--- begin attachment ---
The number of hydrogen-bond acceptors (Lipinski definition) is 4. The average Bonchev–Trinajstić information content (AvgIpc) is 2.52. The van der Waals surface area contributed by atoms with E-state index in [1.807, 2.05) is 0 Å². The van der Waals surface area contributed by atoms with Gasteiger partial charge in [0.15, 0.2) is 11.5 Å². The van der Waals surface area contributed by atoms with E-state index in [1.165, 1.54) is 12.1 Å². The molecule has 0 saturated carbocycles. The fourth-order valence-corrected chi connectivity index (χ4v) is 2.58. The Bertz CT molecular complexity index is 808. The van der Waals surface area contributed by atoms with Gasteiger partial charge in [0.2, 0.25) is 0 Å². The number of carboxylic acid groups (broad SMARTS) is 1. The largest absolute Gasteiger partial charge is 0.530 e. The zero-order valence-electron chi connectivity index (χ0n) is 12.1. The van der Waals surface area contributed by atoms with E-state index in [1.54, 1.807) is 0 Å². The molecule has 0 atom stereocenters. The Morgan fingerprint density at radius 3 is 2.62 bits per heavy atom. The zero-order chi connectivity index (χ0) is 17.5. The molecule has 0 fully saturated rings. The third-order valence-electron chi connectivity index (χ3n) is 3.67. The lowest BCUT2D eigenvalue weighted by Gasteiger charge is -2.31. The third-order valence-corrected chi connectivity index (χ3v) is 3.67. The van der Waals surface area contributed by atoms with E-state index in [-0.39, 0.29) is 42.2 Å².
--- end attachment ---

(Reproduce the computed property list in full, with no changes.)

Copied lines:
The number of hydrogen-bond acceptors (Lipinski definition) is 4. The average Bonchev–Trinajstić information content (AvgIpc) is 2.52. The van der Waals surface area contributed by atoms with E-state index in [1.807, 2.05) is 0 Å². The van der Waals surface area contributed by atoms with Gasteiger partial charge in [0.15, 0.2) is 11.5 Å². The van der Waals surface area contributed by atoms with E-state index in [1.165, 1.54) is 12.1 Å². The molecule has 0 saturated carbocycles. The fourth-order valence-corrected chi connectivity index (χ4v) is 2.58. The Bertz CT molecular complexity index is 808. The van der Waals surface area contributed by atoms with Gasteiger partial charge in [0.2, 0.25) is 0 Å². The number of carboxylic acid groups (broad SMARTS) is 1. The largest absolute Gasteiger partial charge is 0.530 e. The zero-order valence-electron chi connectivity index (χ0n) is 12.1. The van der Waals surface area contributed by atoms with E-state index in [1.54, 1.807) is 0 Å². The molecule has 0 atom stereocenters. The Morgan fingerprint density at radius 3 is 2.62 bits per heavy atom. The zero-order chi connectivity index (χ0) is 17.5. The molecule has 0 fully saturated rings. The third-order valence-electron chi connectivity index (χ3n) is 3.67. The lowest BCUT2D eigenvalue weighted by Gasteiger charge is -2.31. The third-order valence-corrected chi connectivity index (χ3v) is 3.67. The van der Waals surface area contributed by atoms with E-state index in [-0.39, 0.29) is 42.2 Å².